Tips for a Short Sale Seller

Real Estate Agent with Coldwell Banker Platinum Properties

Short sales have become common occurrences in many parts of California, yet for a homeowner facing mortgage difficulties or even foreclosure, there is a confusing assortment of information and dis-information.

Homeowners facing mortgage delinquency have a different sense of urgency once they become aware of the financial difficulty. Some have alarms go off in their heads when they miss the first mortgage payment, others ride along right up to the foreclosure sale date. The following tips should assist potential short sale sellers in their decision-making process:

Definition of a short sale seller: a homeowner who owes more money on the property than the property will net when sold.

Take a proactive approach: If you are "upside down" in your home's value, prompt and decisive action is key to solving your problem.

Knowledge: Understand what the tax, credit rating and financial consequences are if you sell or do nothing. Also understand what it takes if you DO decide to sell. That is why you have to consult a

Competent Realtor: Determine if the agent has knowledge or experience in handling short sales. Some agents do not handle short sales at all because of their difficulty. Friends and family who are licensed may or may not be the best choice. Examine each agent on his or her professional merits regarding short sales, not family ties. At the very least, they must have formal short sale training. Ask the agent what OTHER options might be open to you. If the only pitch the Realtor has is to list, you may be dealing with a "hammer" (see paragraph on attorneys below)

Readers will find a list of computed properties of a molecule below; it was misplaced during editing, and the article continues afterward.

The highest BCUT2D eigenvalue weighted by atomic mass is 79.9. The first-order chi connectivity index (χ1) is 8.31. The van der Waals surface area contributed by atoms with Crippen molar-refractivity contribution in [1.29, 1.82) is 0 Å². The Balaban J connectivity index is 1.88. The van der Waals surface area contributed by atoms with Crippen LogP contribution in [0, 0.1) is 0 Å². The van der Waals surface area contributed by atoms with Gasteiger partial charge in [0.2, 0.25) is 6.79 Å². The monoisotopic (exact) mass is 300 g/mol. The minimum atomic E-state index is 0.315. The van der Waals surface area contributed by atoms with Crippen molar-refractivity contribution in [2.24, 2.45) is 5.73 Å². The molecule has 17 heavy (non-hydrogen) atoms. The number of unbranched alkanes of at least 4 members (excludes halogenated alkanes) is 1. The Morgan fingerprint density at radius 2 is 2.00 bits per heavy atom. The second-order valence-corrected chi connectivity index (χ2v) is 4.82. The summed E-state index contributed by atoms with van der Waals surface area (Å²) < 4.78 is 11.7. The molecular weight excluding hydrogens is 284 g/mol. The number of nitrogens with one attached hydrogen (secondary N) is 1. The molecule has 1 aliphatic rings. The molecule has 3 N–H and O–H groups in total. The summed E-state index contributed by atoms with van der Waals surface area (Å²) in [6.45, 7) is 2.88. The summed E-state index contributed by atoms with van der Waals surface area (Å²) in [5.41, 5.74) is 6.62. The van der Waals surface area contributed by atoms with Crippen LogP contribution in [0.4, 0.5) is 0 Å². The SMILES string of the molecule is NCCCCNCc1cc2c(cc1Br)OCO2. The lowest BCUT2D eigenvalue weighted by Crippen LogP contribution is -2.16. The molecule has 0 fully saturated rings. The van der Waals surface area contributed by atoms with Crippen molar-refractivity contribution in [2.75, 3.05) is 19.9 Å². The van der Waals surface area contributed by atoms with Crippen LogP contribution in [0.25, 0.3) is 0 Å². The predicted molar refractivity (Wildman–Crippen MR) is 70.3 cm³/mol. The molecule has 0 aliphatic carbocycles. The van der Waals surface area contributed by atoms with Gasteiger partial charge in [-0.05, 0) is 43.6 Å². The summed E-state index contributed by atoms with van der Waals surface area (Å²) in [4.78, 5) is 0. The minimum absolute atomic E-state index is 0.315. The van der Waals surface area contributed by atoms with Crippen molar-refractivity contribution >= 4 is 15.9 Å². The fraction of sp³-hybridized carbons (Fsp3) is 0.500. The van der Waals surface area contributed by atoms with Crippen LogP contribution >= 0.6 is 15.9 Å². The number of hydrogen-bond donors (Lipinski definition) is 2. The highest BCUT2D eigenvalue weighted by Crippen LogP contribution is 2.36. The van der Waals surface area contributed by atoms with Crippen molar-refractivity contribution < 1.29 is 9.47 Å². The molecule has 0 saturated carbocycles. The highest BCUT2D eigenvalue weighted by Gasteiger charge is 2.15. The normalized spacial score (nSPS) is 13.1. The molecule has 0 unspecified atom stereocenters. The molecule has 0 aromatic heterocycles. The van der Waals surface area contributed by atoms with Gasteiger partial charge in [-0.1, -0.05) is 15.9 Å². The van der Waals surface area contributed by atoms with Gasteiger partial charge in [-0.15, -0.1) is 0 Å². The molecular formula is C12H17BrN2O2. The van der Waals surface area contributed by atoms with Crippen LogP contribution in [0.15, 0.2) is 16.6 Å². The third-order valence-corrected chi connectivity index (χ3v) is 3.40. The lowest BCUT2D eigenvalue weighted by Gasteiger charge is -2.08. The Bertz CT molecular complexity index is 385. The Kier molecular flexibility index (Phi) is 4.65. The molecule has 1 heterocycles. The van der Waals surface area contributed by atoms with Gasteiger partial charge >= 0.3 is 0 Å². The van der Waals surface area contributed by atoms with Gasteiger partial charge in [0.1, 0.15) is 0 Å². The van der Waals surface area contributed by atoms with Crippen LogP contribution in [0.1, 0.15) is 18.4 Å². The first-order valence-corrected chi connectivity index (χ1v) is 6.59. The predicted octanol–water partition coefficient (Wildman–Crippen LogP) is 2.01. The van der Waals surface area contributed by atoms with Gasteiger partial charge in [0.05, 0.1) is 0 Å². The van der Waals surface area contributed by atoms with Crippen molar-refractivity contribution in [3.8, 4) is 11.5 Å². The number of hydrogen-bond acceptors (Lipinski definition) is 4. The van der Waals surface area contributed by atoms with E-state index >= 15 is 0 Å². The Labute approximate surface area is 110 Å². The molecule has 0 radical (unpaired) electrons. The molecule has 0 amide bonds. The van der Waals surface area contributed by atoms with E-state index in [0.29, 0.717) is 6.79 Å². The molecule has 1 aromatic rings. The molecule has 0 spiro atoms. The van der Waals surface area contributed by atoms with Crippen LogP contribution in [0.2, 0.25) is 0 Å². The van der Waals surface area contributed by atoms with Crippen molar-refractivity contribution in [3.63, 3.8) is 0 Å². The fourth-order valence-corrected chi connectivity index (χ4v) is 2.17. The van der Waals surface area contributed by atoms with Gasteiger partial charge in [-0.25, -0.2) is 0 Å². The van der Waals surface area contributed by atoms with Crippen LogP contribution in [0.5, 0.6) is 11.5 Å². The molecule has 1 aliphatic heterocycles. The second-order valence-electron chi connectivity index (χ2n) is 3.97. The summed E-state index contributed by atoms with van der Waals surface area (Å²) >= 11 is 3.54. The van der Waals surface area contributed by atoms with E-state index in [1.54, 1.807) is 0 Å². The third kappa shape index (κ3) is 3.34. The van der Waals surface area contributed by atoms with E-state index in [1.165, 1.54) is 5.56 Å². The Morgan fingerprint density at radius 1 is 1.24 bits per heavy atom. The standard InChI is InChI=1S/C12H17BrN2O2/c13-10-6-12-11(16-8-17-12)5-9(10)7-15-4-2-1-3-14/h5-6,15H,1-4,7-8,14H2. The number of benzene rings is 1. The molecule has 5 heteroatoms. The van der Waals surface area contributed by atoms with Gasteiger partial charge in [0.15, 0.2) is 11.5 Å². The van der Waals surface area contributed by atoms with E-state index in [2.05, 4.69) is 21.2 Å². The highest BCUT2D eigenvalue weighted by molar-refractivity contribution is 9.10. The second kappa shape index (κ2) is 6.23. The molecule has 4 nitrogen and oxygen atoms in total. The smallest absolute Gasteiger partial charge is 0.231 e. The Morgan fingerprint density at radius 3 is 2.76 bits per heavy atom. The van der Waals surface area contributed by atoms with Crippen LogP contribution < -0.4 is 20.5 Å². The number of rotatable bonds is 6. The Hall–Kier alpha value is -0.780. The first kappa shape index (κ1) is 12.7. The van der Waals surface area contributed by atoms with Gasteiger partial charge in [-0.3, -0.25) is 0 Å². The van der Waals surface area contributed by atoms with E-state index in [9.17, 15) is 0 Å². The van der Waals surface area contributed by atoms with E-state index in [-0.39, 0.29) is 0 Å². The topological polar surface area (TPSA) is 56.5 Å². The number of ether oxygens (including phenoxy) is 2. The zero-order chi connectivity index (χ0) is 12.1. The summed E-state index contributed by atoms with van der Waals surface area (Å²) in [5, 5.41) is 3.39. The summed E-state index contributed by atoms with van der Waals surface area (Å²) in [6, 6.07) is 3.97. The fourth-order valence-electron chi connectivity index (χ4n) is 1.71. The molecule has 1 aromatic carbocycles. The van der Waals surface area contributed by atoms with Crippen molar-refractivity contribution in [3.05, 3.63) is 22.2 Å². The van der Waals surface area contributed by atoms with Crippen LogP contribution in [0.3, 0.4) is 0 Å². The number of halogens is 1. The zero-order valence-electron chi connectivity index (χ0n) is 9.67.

Do not play 'possum: Make at least one phone call to the lender and tell them you intend to sell. Foreclosure proceedings are more likely to happen to owners who do not communicate

Do all you can to maximize getting a good price for your home. Even if you are "losing" your home, getting it sold at a good price helps getting the approval process. That means keeping the home clean and presentable, even if you have no money to repair things. Cleanliness is free.

The short sale package: Probably the biggest chore in doing a short sale is furnishing the documents required by the lender for their approval. It's personal and sometimes painful. Do it anyway, and do it promptly.

Scam artists: Once a Notice of Default gets filed, a homeowner receives dozens of mail pieces, some pretty official looking, which can fool people into thinking they are meant to help. Be smart and pick out the ones you think really have information. That means eliminating anybody who wants you to quitclaim your deed to them "so they can make your payments for you". Red flags should go up if anybody asks for a large upfront payment to "stop the foreclosure". Remember, if it sounds too good to be true, it is.

hammer on the nail

Attorneys: Some law groups are good at getting results when it comes to loan modifications. Best find those by referral of homeowners who have been clients.

Before you pay any money or sign a contract, be sure that if you do not get an acceptable loan modification, you do not pay the full fee (a modest fee is reasonable since they have to put together a file). Any law group that asks $ 3500-4000 upfront without a guarantee should be seriously scrutinized. If you get an offer from a law group to file bankruptcy to stop the foreclosure, make sure that is your ONLY option before you sign up. Attorneys are people with a hammer looking for a nail. They only see one solution to your problem.


For more information on short sales and how to avoid real estate scams, contact Sylvia Jonathan at (714) 856-7003




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